I’ve been a bit like a broken record throughout this Covid 19 pandemic reminding readers on almost a weekly basis about the importance of really focussing on the quality of the food we are feeding ourselves and our families at this critical time.
Many of you have been actively seeking out local farmers markets and buying directly from the growers and food producers – building up a bond of trust. Others have signed up to an Organic box scheme where you receive a weekly box of beautiful seasonal vegetables, fruit and herbs fresh from the garden. Chock full of minerals, vitamins and trace elements to boost your energy, mood and immune systems. Those of you who like us embrace the concept of growing your own food have been enjoying the fruit of your labours and now fully understand the excitement, importance and frustrations of the ‘farm to fork’ concept and the heightened enjoyment of eating food you have personally grown and sown the seeds, watered, weeded and harvested.
The pride and joy of sitting down to a plate of food where everything on your plate came from your garden or local producers known to you personally is tangible, you won’t want to waste a single morsel of this precious food….
Now it’s September and summer 2020 has just whizzed by in a blur… Several of you have contacted me wondering what to do with the end of summer glut of home grown fruit and vegetables.
Large courgettes, squishy ripe tomatoes, cucumbers and aubergines… One lady who rang me from the UK actually had a glut of figs, I was deeply envious but having never been in that fortunate situation I was slightly at a loss to think of how to use up almost 100 ripe figs other than making jam and lots of figgy tart and puddings, but she lives alone and we’re not supposed to invite lots of friends around...so what to do…?
Figs dry brilliantly, but Rory suggested freezing them for winter preserves. In the absence of hot sun, how about experimenting with slowly drying them in a fan oven or dehydrated using a dehydrator.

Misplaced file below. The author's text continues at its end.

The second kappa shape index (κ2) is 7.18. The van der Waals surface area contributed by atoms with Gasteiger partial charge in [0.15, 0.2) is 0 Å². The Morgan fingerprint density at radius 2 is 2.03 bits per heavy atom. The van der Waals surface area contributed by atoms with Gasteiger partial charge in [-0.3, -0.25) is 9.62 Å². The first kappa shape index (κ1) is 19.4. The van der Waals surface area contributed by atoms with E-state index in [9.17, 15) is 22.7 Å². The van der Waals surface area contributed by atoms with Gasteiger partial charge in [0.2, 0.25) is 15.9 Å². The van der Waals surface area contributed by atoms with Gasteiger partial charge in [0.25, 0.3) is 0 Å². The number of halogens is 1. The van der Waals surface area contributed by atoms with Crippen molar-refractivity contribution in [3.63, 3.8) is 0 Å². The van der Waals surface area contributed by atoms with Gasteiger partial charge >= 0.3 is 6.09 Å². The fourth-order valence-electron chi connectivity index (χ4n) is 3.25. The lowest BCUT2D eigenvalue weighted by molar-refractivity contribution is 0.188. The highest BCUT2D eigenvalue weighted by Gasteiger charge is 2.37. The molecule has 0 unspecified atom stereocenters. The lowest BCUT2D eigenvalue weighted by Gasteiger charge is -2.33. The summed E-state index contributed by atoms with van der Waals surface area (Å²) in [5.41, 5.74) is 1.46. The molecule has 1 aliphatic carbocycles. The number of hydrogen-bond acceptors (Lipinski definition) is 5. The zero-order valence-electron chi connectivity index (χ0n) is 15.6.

Chillies are easy, thread the stalks onto a piece of strong cotton thread to make a truss or ‘ristra’ as they call it in Italy. Hang it on a hook in your pantry or loop them under your kitchen shelves. Either way they’ll look great as well as being easy to snip off when you need to add a bit of excitement to a dish.
Alternatively dig up your mature chilli plants, shake off the earth from the roots, pick off the leaves, hang it upside down in a well ventilated spot, turning every day or two until the chillies are dry. If you have a dehydrator they can be dried whole or in slices as can tomatoes and aubergines.
Dehydrators are not overly expensive - €50 – €200 depending on size and quality. For years I hesitated, reckoning that it would be a white elephant sitting in a corner of the kitchen used only sporadically. However, my dehydrator is in constant use. We dry a myriad of vegetables, fruit herbs and edible flowers. Students also love to experiment with it. Don’t worry if you don’t have a dehydrator, a fan oven at the lowest setting also works brilliantly, just spread out whole or sliced items on wire or oven racks and turn regularly. Keep an eye on them and then store in airtight jars.
We have buckets of super ripe, end of season tomatoes and like those of you who have grown your own we can’t bear to waste a single one. We freeze lots whole, just as they are, for winter stews, tagines and of course our all-time favourite tomato fondue (defrost in a sieve to remove the excess liquid, which can be used in soups).
The really soft squishy ones, bursting with flavour are cooked into puree to make tomato and basil soup for the winter that will be reminiscent of summer flavours. All soups and liquids are frozen in recycled one litre milk bottles and gallon cream containers. They stack neatly side by side and cost nothing.
Large courgettes don’t have much flavour but can be frozen grated or in cubes (tray freeze) and added to frittatas, tomato fondue or gutsy winter stews with lots of rosemary, sage and thyme leaves to boost the flavour. As summer changes to autumn, basil will wither and fade, so preserve the best leaves in olive oil to add a taste of summer to winter dishes.
Aubergines are best made into a spiced aubergine mixture – can’t tell you how many times this delicious pickle has come to the rescue, gorgeous with lamb or pork, mozzarella or paired with an oozing burrata as a starter.
Keen gardeners won’t want to waste a morsel of their home grown produce. For more ideas – check out my Grow, Cook, Nourish book published in 2017 which has a "How to use up a glut deliciously", suggestion for every fruit, vegetable and fresh herb.